The Police Coast Guard is like a big family. We share with and care for one another.

When SSGT (V) Timothy Lim was eight, he started playing table tennis with some older children after church. As he grew up, he also played football, squash, tennis and badminton. He even made it into his secondary school and junior college rugby teams. But he was surprised when he did not qualify for his secondary school’s table tennis team, which prompted him to put his heart and mind into becoming a better table tennis player.

Timothy’s determination and hard work has paid off. To date, he has participated in over a hundred competitions, including the Public Service Inter-Organisational Games, the Maritime and Port Authority of Singapore’s

International Games for Seafarers, the ASEAN Civil Service Games (ACSG), and the Asia-Pacific Veterans’ Table Tennis Championship (APVTTC). His achievements include a bronze at the inaugural ACSG in Malaysia in 2015, and an APVTTC bronze as part of the Copytron Table Tennis Club’s Mens’ Team (ages 40-49).

Timothy has served as a Volunteer Special Constabulary for 12 years at Ang Mo Kio Police Division, Traffic Police and Training Command. He is currently with the Police Coast Guard, which he sees as a big family – they share with and care for one another, and are committed to ensuring safety and security of Singapore’s territorial waters. While not training for competitions or out at sea, he shares his passion for table tennis with his close buddies from other Police units.

Maybe one day, there might be a match at sea!


Visit to find out how you too can help keep Singapore safe.

In The Force

Serving with Pride


Public Service Week is a reminder of our role in nation building. I was honoured to speak at this year’s NSTI Public Service Observance Ceremony as a representative of my ORNS Unit. I shared the successful completion of our first night exercise – undertaking public shelter conversion at Bartley MRT station. All of us came from different backgrounds and service units, but we worked together as a cohesive team, knowing that our training was paying off. Singaporeans can safely go to work or attend school knowing that we, the Home Team, are doing our utmost to keep Singapore safe and secure.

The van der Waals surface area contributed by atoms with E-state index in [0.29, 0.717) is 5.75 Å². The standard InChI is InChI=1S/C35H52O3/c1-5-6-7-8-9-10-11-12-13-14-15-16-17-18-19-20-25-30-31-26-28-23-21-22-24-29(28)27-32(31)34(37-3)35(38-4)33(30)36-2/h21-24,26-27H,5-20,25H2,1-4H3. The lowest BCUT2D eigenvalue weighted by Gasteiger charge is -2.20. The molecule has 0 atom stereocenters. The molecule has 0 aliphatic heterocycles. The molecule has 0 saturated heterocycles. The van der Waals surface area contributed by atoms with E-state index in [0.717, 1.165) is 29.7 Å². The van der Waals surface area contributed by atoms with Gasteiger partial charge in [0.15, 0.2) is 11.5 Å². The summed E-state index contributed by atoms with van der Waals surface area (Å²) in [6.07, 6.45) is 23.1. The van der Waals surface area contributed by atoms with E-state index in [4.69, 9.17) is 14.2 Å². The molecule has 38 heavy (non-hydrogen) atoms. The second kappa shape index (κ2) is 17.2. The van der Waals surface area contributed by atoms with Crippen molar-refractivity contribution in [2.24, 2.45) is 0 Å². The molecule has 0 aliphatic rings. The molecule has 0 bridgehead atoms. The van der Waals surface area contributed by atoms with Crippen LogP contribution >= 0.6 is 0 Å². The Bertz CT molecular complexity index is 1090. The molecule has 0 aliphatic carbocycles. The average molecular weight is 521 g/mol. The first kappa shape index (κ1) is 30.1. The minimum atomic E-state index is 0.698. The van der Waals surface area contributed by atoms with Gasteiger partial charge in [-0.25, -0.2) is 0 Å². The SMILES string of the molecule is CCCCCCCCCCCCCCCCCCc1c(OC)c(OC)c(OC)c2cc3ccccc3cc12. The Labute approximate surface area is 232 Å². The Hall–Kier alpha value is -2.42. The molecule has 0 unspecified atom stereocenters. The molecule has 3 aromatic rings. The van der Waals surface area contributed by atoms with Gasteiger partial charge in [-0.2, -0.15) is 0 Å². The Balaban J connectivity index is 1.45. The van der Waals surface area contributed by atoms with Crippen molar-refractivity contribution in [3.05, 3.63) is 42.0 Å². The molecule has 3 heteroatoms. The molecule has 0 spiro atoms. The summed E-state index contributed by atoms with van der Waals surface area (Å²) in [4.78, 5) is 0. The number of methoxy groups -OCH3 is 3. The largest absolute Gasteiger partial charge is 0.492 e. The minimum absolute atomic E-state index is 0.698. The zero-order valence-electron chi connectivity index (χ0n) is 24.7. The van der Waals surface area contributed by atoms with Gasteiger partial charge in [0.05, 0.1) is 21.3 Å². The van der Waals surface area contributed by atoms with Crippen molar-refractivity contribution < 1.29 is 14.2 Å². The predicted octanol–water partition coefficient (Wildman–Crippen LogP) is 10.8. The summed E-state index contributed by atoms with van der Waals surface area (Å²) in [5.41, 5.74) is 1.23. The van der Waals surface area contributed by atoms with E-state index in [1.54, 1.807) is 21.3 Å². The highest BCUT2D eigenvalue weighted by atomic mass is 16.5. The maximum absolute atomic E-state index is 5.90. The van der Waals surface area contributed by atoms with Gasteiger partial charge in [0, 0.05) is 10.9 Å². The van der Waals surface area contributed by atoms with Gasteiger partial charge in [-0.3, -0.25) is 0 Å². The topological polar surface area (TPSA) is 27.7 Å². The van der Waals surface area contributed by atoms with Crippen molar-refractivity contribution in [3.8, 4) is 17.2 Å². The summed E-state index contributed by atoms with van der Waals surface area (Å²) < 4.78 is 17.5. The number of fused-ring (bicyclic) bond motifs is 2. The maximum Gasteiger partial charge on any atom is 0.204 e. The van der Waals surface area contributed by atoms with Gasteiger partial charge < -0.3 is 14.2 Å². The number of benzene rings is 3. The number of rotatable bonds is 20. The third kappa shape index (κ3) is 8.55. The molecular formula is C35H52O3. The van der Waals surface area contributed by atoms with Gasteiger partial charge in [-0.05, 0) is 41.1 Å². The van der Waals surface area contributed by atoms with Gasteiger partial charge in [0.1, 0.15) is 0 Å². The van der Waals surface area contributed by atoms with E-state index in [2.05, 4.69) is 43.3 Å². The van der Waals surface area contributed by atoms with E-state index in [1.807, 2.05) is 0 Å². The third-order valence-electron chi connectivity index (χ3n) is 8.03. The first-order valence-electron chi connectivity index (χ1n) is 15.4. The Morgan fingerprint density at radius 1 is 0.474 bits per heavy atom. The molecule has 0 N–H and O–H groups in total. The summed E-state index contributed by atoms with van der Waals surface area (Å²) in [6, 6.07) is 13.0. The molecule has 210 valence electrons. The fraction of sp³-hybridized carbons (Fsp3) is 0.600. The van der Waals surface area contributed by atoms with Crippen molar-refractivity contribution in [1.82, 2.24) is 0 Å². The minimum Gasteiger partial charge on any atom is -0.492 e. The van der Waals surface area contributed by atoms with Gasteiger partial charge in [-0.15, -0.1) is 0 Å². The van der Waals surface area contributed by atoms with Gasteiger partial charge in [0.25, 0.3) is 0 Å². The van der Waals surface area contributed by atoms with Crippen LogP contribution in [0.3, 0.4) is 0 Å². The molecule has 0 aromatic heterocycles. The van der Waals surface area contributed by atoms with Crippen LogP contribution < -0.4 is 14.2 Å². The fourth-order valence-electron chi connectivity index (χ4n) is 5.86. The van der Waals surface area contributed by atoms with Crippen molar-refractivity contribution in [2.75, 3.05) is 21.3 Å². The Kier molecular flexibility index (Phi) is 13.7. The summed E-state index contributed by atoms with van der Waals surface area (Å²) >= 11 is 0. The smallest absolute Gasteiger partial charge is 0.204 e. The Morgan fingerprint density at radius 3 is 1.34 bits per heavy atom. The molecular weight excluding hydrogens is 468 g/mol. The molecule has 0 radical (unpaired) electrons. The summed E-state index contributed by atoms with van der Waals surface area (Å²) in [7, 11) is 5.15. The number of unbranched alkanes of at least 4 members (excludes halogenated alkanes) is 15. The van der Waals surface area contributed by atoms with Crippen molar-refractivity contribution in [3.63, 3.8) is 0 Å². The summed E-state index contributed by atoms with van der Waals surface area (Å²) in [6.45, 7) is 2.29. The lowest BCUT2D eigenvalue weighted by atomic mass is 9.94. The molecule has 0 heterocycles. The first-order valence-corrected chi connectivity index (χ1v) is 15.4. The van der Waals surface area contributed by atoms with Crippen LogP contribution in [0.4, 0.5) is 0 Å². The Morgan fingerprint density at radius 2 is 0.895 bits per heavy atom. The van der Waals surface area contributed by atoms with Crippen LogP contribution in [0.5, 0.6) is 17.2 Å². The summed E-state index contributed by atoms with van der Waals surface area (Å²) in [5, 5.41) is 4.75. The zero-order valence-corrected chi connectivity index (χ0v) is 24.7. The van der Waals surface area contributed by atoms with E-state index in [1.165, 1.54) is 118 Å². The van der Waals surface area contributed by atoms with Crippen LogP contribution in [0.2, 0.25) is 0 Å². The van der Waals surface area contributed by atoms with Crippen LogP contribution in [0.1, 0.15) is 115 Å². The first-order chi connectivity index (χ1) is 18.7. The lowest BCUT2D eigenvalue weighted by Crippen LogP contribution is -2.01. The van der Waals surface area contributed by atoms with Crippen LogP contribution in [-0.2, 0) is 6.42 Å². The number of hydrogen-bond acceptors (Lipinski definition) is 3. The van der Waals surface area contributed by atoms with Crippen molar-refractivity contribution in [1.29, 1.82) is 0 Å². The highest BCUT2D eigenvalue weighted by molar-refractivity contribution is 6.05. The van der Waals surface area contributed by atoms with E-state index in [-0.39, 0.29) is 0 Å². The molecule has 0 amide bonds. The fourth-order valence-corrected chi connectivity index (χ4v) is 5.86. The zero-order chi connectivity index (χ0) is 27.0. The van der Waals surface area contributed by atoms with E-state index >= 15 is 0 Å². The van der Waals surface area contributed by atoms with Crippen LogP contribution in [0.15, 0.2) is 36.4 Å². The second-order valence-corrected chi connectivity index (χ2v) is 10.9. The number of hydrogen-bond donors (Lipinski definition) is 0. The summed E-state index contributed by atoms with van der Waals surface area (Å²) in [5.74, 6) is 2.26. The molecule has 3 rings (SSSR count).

ORNSmen have commitments such as their civilian jobs. Some of us had duties at work to fulfil shortly after our in-camp training (ICT). Thankfully, our ORNS mates are encouraging and supportive. This extends to hearty meals shared outside of ICT. Our unit’s enhanced role in the SGSecure national movement involves sensitising, training and mobilising the public to deal with terrorist attacks. We have had to enhance our communications skills to perform our tasks eff effectively.

Also, since the omnipresent question is not “if” but “when”, we undertake our tasks with a clear objective and intent. After all, we know that every effort put in today will help to better prepare the public in the event of a terrorist attack. I would like to express my appreciation to all public servants who perform their roles dutifully in serving the nation.

In The Force

In the Limelight- All New Divisional Special Task Forces

In June last year, as part of the PNS Master Plan, our Land Divisions’ PNSmen were reorganised as Divisional Special Task Forces (DSTF). Making troop-level recalls for training and deployment have strengthened camaraderie across and between ranks, improved command, and increased our LandDivisions’ capacity to fi ght crime and tackle security challenges. Feedback from PNSmen has been positive – being trusted by their TLs strengthens their purpose.


‘D’ Division’s DSTF has directly contributed to a decline in shop theft rates. Its officers have frequently been First Responders, and many ground situations have been handled without Regular support. Crime rates and response times have decreased by 29 per cent from the previous year.

…being trusted by their TLS strengthens (our PNSmen’s) purpose.